*1233 The appellant argues that Knowles' inconsistent statements and admitted perjury demonstrate his "inherent lack of credibility" (Appellant's brief at 17) and that Knowles is a "pathological liar" (Appellant's brief at 10). The appellant specifically alleges that Knowles lied about the reason a cross was burned on the grounds of the Mobile Courthouse on the night of the murder, and about whether Matthew Jones knew that Knowles had "borrowed" Jones' pistol. Other than these references, the appellant has failed to state exactly what facts Knowles lied about at his trial.

We have examined the transcript of the appellant's trial. Defense counsel cross-examined Knowles about various statements he had given to federal and state law enforcement officers. Throughout this cross-examination, Knowles admitted that he had initially denied any knowledge of or participation in the murder, that he did not tell the truth, that he was "inconsistent in a lot of matters," that he had on occasion answered only some questions truthfully, and that he had failed to disclose some information until recently before trial. On cross-examination, defense counsel expertly portrayed Knowles as a young but ruthless and amoral opportunist who told the truth only when it appeared to be in his best interests to do so.

We note that the trial court charged the jury that "if you believe that a witness has deliberately sworn falsely as to a material fact you may, if you wish, disregard that witness' entire testimony." O.R. 794-95.[2]

The appellant's argument would be convincing had Knowles been the only witness to incriminate the appellant. However, our review of the record of the appellant's trial convinces this court beyond any doubt that the testimony of accomplice Knowles was corroborated by substantial independent evidence connecting the appellant to the murder and kidnapping, including the testimony of three other witnesses that the appellant had admitted his participation.[3] Furthermore, the most significant evidence about the cross-burning and how the pistol was obtained came not from Knowles, but from other witnesses.

Applying the rule of Frazier, this Court finds that the appellant has failed to show that the testimony given by Knowles at the appellant's trial concerning the appellant's participation in the murder was false and perjured. On a petition for post-conviction relief, "[t]he petitioner shall have the burden of pleading and proving by a preponderance of the evidence the facts necessary to entitle him to relief." Rule 20.3, A.R.Crim.P.Temp. (now Rule 32.3, A.R.Crim.P.). Furthermore, applying not only the literal rule of Frazier, but also the spirit and intent of that case, this court is absolutely convinced that there is no significant chance that, had the jury heard the impeaching evidence, it would have reached a different result. This court is convinced that Knowles' testimony, if given today, would be as damning as it was when given in 1983. "A judgment of acquittal `is not required because the government's case includes testimony by "an array of scoundrels, liars and brigands."' United States v. Hewitt, 663 F.2d 1381, 1385 (11th Cir. 1981), quoting United States v. Tiche, 424 F. Supp. 996, 1000-01 (W.D.Pa.), aff'd mem., 564 F.2d 90 (3d Cir.1977)." United States v. Rivera, 775 F.2d 1559, 1561 (11th Cir.1985), cert. denied, 475 U.S. 1051, 106 S. Ct. 1275, 89 L. Ed. 2d 582 (1986).

In his finding of facts, the trial judge found:

"This Court is satisfied beyond all reasonable doubt that petitioner had a fair trial and that the jury reached the only logical and reasonable conclusion: that the petitioner is guilty of the capital offense to the exclusion of any reasonable *1234 probability of his innocence. The petitioner was represented by one of Mobile's preeminent defense attorneys with years of experience, and who handled the case so well that twelve jurors were persuaded that in spite of this heinous and despicable crime the petitioner should not be put to death. "This Court is also convinced beyond all possible doubt that regardless of who defended the petitioner or their access to all the evidence now before the Court the result would have been the same." R. 384. "The allegations of petitioner regarding ineffective assistance of counsel are without merit. As noted earlier, one might always question the merit of pursuing a particular defense or strategy once it has failed. There is, however, nothing to suggest that the result would have been otherwise. Trial counsel for petitioner was a noted local defense attorney with considerable trial experience and success. His examination and cross-examination clearly suggest that he had a great deal of familiarity with the facts and his own strategy with regard to the defense of the case." R. 386.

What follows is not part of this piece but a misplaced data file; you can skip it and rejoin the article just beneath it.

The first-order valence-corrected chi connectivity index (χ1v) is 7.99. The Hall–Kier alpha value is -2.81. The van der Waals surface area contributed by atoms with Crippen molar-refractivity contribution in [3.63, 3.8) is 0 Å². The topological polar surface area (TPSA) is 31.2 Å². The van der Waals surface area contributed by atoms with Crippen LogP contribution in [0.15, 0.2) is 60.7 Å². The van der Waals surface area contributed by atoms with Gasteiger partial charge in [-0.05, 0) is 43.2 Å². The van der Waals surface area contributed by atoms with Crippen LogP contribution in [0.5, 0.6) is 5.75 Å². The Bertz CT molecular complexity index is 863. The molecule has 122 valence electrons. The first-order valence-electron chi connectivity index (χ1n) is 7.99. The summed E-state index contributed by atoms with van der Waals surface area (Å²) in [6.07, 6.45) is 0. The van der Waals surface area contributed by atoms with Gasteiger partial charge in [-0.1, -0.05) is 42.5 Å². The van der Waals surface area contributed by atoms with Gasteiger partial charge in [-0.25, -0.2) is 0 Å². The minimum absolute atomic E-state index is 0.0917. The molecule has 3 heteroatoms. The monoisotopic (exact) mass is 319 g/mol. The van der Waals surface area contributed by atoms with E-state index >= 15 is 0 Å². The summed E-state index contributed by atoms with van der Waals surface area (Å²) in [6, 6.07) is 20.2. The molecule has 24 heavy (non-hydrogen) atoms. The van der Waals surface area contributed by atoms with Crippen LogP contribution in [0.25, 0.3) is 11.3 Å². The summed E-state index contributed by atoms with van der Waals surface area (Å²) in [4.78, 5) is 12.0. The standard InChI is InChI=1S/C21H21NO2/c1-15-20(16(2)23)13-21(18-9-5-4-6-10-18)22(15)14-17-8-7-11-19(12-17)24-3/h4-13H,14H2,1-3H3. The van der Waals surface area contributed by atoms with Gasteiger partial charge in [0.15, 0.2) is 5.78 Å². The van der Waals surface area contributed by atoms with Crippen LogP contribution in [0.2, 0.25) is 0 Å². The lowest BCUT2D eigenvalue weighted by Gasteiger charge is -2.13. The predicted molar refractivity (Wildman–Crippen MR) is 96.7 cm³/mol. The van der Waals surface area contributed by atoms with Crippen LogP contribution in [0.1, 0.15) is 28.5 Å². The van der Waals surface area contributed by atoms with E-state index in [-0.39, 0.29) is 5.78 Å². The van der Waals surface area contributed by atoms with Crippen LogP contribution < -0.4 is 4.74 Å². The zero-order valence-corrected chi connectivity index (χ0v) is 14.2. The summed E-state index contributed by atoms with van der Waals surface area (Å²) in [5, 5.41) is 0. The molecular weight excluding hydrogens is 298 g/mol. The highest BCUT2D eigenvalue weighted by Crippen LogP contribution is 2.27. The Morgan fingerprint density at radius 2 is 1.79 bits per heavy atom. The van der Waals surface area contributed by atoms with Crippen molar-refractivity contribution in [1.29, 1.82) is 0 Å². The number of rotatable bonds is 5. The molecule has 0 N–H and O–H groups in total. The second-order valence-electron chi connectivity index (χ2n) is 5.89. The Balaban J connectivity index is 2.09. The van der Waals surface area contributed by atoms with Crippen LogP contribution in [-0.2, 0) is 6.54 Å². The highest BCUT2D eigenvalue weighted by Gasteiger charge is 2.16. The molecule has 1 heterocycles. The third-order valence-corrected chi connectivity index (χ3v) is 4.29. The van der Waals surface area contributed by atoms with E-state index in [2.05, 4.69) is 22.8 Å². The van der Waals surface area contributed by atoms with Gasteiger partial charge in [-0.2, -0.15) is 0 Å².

Those findings are supported by the record.


The appellant complains about the prosecution's alleged failure to disclose to the defense statements made by Knowles which would have been "extremely valuable" in impeaching Knowles. Appellant's brief at 24. The appellant also alleges that the "prosecutor's misrepresentations completely misled defense counsel as to the existence of prior inconsistent statements." Appellant's brief at 27.

The appellant has argued that

"in many of [the statements] Knowles denied any knowledge whatsoever of the offense. (See St. 1, 2, 4, 5 and 6.) In many others, he indicates that there was no intent to kill Michael Donald at the time he was kidnapped, rather there was only an intent to `hassle' or `aggravate' him. (See St. 8, 9, 10, 14, 15, 17 and 18.) Further, several of the statements contain no mention whatsoever as to the use of a gun in the abduction of Michael Donald. Those statements indicate that the abduction was accomplished through deception: Knowles asked Donald into the car to show them directions to a nightclub. (See St. 14 and 15.) Finally, in one of the statements, Knowles admits that he was the only person who made a threat to kill Michael Donald. (See St. 17.)" R. 96-97.